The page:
“In spite of (the president’s) firm position to protect the nation from violence and terrorism, his fundamental goal is sustainable and lasting peace; which in this case begins with addressing the social injustice as the historical root of conflict,” he added.

Duterte denies ‘torpedoing’ alliance with the Left

Duterte took exception to claims that he “torpedoed” his alliance with the political left.
 
“It’s not right I torpedoed (the alliance). If I really torpedoed it, why would I go into a rigmarole of appointing you every time they are rejected or bypassed by Congress?” the president said.
 
He was referring to the decision of the Commission on Appointments to reject the appointment of former Social Welfare Secretary Judy Taguiwalo and former Agrarian Reform Secretary Rafael Mariano, individuals aligned with the political left.
 
“I want to place them there because I have to hear both sides. The problem is, while we are talking, there’s full of threats about countryside positioning, deployment of New People’s Army soldiers, and that, and that,” Duterte said.
 
He reminded the rebels that harsh words would not bring the peace process forward.
 
“With regard to your message to me for the resumption of the talks, let me say this very carefully.  Sa inyo ‘yan eh. Sa inyo ‘yan (it’s up to you). Because when I became mayor, there were so many demands, and I conceded, and even appointing people from the left to join the government,” the president said.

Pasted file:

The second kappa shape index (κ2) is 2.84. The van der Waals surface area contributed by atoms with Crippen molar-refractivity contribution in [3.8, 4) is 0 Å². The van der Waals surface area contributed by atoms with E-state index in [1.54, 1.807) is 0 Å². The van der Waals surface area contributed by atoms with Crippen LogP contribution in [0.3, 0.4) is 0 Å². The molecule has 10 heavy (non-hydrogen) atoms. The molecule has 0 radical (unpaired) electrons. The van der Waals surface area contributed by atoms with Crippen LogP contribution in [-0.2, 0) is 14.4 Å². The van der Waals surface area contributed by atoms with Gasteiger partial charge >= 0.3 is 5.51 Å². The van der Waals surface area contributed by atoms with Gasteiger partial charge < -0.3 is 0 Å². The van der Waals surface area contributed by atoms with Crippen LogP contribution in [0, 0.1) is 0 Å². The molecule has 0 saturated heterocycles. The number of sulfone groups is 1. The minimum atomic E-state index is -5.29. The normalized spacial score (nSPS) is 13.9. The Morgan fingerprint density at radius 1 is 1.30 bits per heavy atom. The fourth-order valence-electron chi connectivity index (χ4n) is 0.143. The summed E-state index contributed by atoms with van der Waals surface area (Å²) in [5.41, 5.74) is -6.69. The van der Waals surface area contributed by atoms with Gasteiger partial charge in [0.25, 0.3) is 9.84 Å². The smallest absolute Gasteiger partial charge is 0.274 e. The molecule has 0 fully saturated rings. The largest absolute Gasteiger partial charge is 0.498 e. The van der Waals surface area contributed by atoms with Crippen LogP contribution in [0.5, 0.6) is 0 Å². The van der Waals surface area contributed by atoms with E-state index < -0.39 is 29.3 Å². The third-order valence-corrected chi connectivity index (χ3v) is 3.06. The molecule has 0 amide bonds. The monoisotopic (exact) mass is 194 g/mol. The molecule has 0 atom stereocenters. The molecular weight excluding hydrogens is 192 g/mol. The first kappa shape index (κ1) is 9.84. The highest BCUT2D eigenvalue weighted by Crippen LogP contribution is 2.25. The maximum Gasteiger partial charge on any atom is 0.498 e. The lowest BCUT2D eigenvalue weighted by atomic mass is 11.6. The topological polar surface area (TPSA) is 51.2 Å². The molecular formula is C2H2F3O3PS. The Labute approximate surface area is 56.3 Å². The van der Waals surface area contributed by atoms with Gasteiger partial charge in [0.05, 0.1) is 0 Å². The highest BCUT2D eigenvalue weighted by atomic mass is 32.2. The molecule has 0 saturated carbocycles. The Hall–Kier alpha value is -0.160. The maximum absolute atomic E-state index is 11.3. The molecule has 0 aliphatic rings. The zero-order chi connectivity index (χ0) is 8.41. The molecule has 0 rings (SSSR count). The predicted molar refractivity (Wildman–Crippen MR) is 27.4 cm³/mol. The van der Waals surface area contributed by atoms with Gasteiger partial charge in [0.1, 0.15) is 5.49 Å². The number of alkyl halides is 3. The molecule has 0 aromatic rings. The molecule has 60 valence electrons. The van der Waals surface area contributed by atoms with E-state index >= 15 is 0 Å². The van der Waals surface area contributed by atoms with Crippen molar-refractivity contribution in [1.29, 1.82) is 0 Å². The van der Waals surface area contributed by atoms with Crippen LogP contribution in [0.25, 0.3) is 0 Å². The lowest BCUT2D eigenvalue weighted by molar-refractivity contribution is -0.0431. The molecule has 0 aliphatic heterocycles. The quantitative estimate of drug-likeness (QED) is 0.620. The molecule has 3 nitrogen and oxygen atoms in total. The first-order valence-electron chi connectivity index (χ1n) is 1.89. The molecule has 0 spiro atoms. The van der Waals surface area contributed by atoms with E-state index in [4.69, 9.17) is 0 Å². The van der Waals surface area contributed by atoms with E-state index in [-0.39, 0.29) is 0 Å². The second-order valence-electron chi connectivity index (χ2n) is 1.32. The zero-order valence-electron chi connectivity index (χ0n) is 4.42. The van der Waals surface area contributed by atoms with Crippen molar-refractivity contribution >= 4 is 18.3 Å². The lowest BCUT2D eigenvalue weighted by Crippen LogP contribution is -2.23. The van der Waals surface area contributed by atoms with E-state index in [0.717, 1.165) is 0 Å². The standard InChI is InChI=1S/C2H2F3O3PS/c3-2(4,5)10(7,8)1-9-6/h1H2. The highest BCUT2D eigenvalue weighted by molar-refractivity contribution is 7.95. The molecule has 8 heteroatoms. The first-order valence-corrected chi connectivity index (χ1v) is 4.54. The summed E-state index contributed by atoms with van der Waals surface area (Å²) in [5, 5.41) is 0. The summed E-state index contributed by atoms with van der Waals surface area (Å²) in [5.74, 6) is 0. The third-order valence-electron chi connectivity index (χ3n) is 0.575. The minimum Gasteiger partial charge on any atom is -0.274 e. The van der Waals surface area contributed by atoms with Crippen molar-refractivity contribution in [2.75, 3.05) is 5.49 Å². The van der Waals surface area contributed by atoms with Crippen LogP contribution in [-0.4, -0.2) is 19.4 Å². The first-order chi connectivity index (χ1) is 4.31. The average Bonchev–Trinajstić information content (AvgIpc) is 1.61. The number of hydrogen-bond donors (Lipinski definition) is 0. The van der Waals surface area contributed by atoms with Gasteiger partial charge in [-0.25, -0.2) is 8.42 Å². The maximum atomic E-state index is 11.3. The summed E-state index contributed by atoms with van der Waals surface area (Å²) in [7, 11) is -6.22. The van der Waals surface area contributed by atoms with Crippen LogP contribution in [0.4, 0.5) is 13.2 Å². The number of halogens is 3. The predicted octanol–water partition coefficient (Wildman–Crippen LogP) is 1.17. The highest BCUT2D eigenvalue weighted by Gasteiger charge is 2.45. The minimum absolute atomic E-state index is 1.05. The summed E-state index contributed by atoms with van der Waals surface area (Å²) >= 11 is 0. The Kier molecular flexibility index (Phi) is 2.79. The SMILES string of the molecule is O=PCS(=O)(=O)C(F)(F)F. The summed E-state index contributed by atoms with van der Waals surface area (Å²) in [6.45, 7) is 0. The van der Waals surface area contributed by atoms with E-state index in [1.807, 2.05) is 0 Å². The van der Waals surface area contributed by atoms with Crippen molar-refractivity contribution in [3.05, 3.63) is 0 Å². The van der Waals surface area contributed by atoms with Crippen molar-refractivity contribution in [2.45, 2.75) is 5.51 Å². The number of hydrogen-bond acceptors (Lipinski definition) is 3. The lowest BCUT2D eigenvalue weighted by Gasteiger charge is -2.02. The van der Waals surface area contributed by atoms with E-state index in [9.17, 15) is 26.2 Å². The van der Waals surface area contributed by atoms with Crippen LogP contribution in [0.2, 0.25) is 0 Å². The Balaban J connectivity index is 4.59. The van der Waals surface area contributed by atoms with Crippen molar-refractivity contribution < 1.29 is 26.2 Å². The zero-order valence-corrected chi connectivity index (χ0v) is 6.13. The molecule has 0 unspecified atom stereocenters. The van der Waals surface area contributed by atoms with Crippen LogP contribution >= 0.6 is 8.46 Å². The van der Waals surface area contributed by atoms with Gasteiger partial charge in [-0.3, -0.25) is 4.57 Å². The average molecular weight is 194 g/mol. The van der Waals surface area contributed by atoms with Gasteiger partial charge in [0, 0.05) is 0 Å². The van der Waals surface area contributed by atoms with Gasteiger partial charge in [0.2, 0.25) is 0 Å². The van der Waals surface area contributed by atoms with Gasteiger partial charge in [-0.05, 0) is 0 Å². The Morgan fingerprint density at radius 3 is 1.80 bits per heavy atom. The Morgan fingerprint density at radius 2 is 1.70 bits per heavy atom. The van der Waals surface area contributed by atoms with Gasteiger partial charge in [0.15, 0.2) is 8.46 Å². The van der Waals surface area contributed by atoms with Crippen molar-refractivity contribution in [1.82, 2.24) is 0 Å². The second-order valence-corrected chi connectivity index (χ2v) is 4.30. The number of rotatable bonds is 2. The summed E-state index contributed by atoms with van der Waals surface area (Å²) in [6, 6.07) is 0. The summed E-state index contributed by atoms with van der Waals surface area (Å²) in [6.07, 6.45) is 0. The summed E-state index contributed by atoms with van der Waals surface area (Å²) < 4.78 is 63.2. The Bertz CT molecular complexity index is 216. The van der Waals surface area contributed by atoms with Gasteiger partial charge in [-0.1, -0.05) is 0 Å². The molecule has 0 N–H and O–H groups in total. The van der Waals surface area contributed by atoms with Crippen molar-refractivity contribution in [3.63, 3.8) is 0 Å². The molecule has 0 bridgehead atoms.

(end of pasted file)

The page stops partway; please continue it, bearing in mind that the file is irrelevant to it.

“And every time that I break bread with you, I am so courteous…tapos, hirit kaagad. Hindi ito madadala ng hirit, ng init ng ulo (and then you immediately criticize. This cannot be solved by temper). It cannot be solved by harsh language,” he added.
 
“P***. Eh ano kung ayaw mo? Pasupladuhan ‘to eh. So, huwag kayong pumatol ng kasupladuhan ng - o ‘yung sa akin, kung palakihin ninyo, talagang walang mangyari  (B****. What if you don’t want it? It’s a contest of tough talk. Do not make a big deal of it. If you do, nothing will happen). Might as well forget about the talks.”
 
Duterte also lamented that the rebels have not apologized to him for attacking a convoy of the Presidential Security Group in Cotabato last July. A militiaman and five presidential guards were hurt during the ambush.
 
“Eh ako, kung matapakan ko ‘yung sapatos niyo, nagso-sorry ako eh. In-ambush ninyo ‘yung presidential convoy na kung saan ako mag-landing sana… hindi man lang kayo nag-sorry (Whenever I commit a mistake, I apologize to you. You ambushed the presidential convoy in an area where I was supposed to land but you did not say sorry),” the president said.
 
Despite his issues with the communists, Duterte thanked the rebels for releasing Rupinta, whom he said is suffering from a heart condition.
 
“I should share that I see to it that all prisoners of war have been treated well in accordance with the conventions of Geneva. And for that, I also would like to acknowledge their respect for the law,” the president said.
 
“It’s good that you released him. If he dies in your hands, my friends, we would have a problem, at least with the police,” he added. — Alexis Romero